• What can be done to deal with any immediate harm caused
• What will be done to prevent a repeat in the future

A GP’s apology should be genuine and relies on the individual to judge their own situation. However, the GMC suggests to bear the following in mind:

• Give patients information in a way they’ll understand
• Speak to patients at an appropriate time
• Be considerate with distressing details
• Be personal and properly apologise
• Tell the patient who to contact if they have further concerns
• Record details in a patient’s clinical record

Seek support with duty of candour matters

Hopefully this guide has filled you in on some of the key points to remember about duty of candour. However, if you do find yourself involved in a ‘notifiable safety incident’ then it’s important to remember that you should seek support.

With the Medical Defense Society you have access to our medico-legal advisory team and help with, for example, understanding how to handle an apology in one of the cases outlined above.

If you want to discuss duty of candour or if you wish to find out more about joining MDS, contact us today.

Government clarifies indemnity rules for GPs and travel vaccinations

Government clarifies indemnity rules for GPs and travel vaccinations

The Government has moved to clarify the rules over travel vaccinations – and has stressed that GPs do need separate indemnity cover for this work.

NHS Resolution’s website had originally stated that the administration of travel vaccines and immunisations in which the patient is charged were in the scope of the new state-backed indemnity scheme.

The NHS Resolution’s information about the clinical negligence scheme for GPs (CNSGP) has now been updated to clarify that this is not the case.

GPs and travel vaccines

The situation regarding travel vaccines and immunisations is as follows:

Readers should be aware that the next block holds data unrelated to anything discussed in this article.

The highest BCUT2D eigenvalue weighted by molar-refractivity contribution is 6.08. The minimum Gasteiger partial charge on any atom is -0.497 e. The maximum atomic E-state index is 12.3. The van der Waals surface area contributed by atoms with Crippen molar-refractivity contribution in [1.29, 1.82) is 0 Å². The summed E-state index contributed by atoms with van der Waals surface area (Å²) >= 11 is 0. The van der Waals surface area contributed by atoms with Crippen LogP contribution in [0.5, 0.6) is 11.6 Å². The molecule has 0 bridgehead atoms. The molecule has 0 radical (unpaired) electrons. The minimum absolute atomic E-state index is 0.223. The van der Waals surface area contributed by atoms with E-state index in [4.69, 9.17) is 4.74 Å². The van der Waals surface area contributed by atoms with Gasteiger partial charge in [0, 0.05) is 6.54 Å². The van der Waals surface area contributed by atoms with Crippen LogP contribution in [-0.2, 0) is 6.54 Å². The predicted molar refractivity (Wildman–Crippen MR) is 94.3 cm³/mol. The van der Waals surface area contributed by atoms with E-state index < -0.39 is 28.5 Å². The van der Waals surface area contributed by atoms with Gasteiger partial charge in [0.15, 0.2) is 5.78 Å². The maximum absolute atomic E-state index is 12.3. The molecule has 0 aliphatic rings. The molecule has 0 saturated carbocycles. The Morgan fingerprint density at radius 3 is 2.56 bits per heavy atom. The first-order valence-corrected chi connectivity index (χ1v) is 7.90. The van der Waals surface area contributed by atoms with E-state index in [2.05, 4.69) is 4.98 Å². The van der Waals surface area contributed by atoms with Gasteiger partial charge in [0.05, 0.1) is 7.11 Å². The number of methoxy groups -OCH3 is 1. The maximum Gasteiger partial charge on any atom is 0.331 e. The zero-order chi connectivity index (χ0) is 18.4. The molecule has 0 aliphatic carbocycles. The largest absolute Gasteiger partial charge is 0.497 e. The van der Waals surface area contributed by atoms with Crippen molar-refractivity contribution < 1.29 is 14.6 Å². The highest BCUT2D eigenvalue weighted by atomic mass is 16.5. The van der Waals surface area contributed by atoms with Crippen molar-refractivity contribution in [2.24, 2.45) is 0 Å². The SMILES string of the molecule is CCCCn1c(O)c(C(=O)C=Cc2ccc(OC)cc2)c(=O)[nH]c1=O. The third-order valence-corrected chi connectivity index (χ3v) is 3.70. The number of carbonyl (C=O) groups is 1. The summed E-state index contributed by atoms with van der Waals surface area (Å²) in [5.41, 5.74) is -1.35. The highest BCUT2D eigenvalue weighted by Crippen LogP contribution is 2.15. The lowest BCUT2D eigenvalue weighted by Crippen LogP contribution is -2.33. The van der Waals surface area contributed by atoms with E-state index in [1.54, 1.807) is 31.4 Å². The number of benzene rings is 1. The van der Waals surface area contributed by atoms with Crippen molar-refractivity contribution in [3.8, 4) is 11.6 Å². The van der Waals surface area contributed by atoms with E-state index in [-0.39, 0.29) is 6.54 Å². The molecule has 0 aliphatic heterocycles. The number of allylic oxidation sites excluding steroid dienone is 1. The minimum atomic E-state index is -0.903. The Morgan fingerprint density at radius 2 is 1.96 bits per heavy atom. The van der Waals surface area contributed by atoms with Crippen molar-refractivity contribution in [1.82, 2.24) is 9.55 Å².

• Those listed as NHS-funded in the GMS Contract Guidance are covered by CNSGP
  • Those not listed and that require the patient to pay, such as yellow fever or rabies, are classes as private services. The CNSGP does not cover private services offered by GPs so separate indemnity cover is needed for this.
  • Advice on vaccinations – whether they are paid for or not – is covered by the CNSGP.

In recognition of the confusion, the Department of Health and Social Care has said it will provide assistance for any claim for clinical negligence made against anyone who administered travel vaccinations between 1st April 2019 and 31st July 2019. GPs should contact NHS Resolution for claims made within this specific period.

After this period – and in light of this clarification – GPs will need separate cover for this work.

Medical Defense Society CEO Rohan Simon said: “This is just one example of the importance of GPs retaining indemnity cover for the aspects of their role that fall outside of the state-backed scheme.

“We’re keen to ensure GPs have the support they need to do their jobs with peace of mind.”

If you have any queries about immunisations or any other aspects of GP work and indemnity, get in touch with us today.

Surgery closures and shortages show the importance of looking after our GPs

Surgery closures and shortages show the importance of looking after our GPs

Figures showing the alarming rate of surgery closures prove why it’s vital for the UK to look after its GPs, according to the Medical Defense Society.

A recent Pulse investigation showed that GP surgeries are shutting at a record rate, with further analysis of the data showing how coastal and rural areas are worst affected.